Though he ended up as neither, her prediction hinted at the breadth of his personality. So how did Ed Reed become Ed Reed?
He laughed recently when asked this question.
“It probably came just from growing up in Louisiana, growing up in the mud,” he said. “Not having a whole lot but making it work. Seeing things differently in the South, being overlooked in the South.”
His story began with two loving parents in a crowded apartment along the east bank of the Mississippi River, about 20 miles outside of New Orleans. From his mother, Karen, he learned discipline and care for those around him. From his father, Edward Sr., who will introduce him at the Hall of Fame induction ceremony Saturday evening, he learned the stoic commitment needed to make a living as a welder (or an All-Pro free safety).
“My dad would leave at 4 or 5 in the morning and then I wouldn’t see him until evening,” Reed remembered. “The conversations we used to have, he would tell me, ‘A man takes care of his home first. A man handles his responsibility. He doesn’t ask another man for anything.’ ”
His sense of humor and zest for verbal combat? Those came from studying tapes of Richard Pryor, Redd Foxx, Eddie Murphy and the performers who appeared on “Def Comedy Jam.”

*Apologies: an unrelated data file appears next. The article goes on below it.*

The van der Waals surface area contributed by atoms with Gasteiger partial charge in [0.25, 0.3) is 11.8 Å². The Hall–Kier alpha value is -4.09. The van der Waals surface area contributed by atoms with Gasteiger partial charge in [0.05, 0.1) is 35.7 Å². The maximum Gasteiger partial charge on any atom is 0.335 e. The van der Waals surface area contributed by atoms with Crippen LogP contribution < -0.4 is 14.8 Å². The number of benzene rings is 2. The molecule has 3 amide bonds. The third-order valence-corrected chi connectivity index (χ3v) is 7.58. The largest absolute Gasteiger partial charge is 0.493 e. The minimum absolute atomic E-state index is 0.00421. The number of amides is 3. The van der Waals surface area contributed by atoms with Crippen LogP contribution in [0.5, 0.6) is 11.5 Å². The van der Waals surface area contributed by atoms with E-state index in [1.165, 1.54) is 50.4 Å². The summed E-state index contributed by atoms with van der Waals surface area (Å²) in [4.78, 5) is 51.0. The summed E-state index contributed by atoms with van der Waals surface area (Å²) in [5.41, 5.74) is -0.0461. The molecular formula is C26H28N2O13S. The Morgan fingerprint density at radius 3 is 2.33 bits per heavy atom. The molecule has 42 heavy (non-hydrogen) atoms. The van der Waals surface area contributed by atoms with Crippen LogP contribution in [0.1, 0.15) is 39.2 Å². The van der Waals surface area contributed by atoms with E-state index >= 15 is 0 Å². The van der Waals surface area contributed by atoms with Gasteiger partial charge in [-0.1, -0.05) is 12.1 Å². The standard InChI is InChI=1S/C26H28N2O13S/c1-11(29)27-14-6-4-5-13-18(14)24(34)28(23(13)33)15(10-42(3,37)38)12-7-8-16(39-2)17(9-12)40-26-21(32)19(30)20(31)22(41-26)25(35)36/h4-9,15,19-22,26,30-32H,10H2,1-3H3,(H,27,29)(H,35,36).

But there was always a silent, contemplative side to Reed, according to him and those who’ve known him longest. As a kid, he’d sometimes pull on headphones pumping with gospel music and tune out everything else.
Reggie Wayne, his college roommate at the University of Miami, recalled frequently entering their apartment to find Reed lost in thought on the couch. No television. No video games. Just the world of his mind.
“He always thought outside the box,” Wayne said with a chuckle. “To the point where if you tried to talk to him about it, he’d give you a headache.”
Though all the traits that would make Reed a unique player were in place, he’s the first to say none would have mattered had he not found the right mentors to lean on.
He was a self-described knucklehead, drifting toward self-destruction, when Ben Parquet, a longtime student advocate for the St. Charles Parish school system, got a hold of him in middle school. Parquet would pop Reed in the chest and tell him he could be great if he channeled his considerable energy into sports and academics. He also steered Reed toward Hall, who frequently allowed him to stay at her house when he needed to focus on school work at Destrehan High.